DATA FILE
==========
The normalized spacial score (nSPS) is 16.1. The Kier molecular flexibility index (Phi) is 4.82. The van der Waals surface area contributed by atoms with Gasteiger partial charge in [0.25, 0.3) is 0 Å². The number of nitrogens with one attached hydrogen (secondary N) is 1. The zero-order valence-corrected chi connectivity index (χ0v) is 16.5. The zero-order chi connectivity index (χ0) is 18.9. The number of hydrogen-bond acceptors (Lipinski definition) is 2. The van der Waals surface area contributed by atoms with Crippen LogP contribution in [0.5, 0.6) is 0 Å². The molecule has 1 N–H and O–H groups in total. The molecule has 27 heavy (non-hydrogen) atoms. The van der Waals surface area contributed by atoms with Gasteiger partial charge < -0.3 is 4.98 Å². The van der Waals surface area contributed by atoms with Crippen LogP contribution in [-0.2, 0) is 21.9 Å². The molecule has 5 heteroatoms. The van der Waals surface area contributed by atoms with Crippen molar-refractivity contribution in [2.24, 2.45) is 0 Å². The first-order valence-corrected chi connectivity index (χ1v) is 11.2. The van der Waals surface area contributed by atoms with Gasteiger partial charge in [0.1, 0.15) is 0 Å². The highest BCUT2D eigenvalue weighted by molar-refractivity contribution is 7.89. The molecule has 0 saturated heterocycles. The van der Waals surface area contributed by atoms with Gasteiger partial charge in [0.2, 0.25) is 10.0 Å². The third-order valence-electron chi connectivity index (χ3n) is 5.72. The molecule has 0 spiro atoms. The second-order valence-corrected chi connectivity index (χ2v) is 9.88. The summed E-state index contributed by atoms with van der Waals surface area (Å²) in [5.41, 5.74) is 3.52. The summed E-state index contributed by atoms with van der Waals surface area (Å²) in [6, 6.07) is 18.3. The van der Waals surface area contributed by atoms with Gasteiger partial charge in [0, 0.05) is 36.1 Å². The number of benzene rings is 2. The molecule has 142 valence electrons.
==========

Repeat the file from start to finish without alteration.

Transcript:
The normalized spacial score (nSPS) is 16.1. The Kier molecular flexibility index (Phi) is 4.82. The van der Waals surface area contributed by atoms with Gasteiger partial charge in [0.25, 0.3) is 0 Å². The number of nitrogens with one attached hydrogen (secondary N) is 1. The zero-order valence-corrected chi connectivity index (χ0v) is 16.5. The zero-order chi connectivity index (χ0) is 18.9. The number of hydrogen-bond acceptors (Lipinski definition) is 2. The van der Waals surface area contributed by atoms with Crippen LogP contribution in [0.5, 0.6) is 0 Å². The molecule has 1 N–H and O–H groups in total. The molecule has 27 heavy (non-hydrogen) atoms. The van der Waals surface area contributed by atoms with Gasteiger partial charge < -0.3 is 4.98 Å². The van der Waals surface area contributed by atoms with Crippen LogP contribution in [-0.2, 0) is 21.9 Å². The molecule has 5 heteroatoms. The van der Waals surface area contributed by atoms with Crippen molar-refractivity contribution in [2.24, 2.45) is 0 Å². The first-order valence-corrected chi connectivity index (χ1v) is 11.2. The van der Waals surface area contributed by atoms with Gasteiger partial charge in [0.1, 0.15) is 0 Å². The highest BCUT2D eigenvalue weighted by molar-refractivity contribution is 7.89. The molecule has 0 saturated heterocycles. The van der Waals surface area contributed by atoms with Gasteiger partial charge in [0.2, 0.25) is 10.0 Å². The third-order valence-electron chi connectivity index (χ3n) is 5.72. The molecule has 0 spiro atoms. The second-order valence-corrected chi connectivity index (χ2v) is 9.88. The summed E-state index contributed by atoms with van der Waals surface area (Å²) in [5.41, 5.74) is 3.52. The summed E-state index contributed by atoms with van der Waals surface area (Å²) in [6, 6.07) is 18.3. The van der Waals surface area contributed by atoms with Gasteiger partial charge in [0, 0.05) is 36.1 Å². The number of benzene rings is 2. The molecule has 142 valence electrons.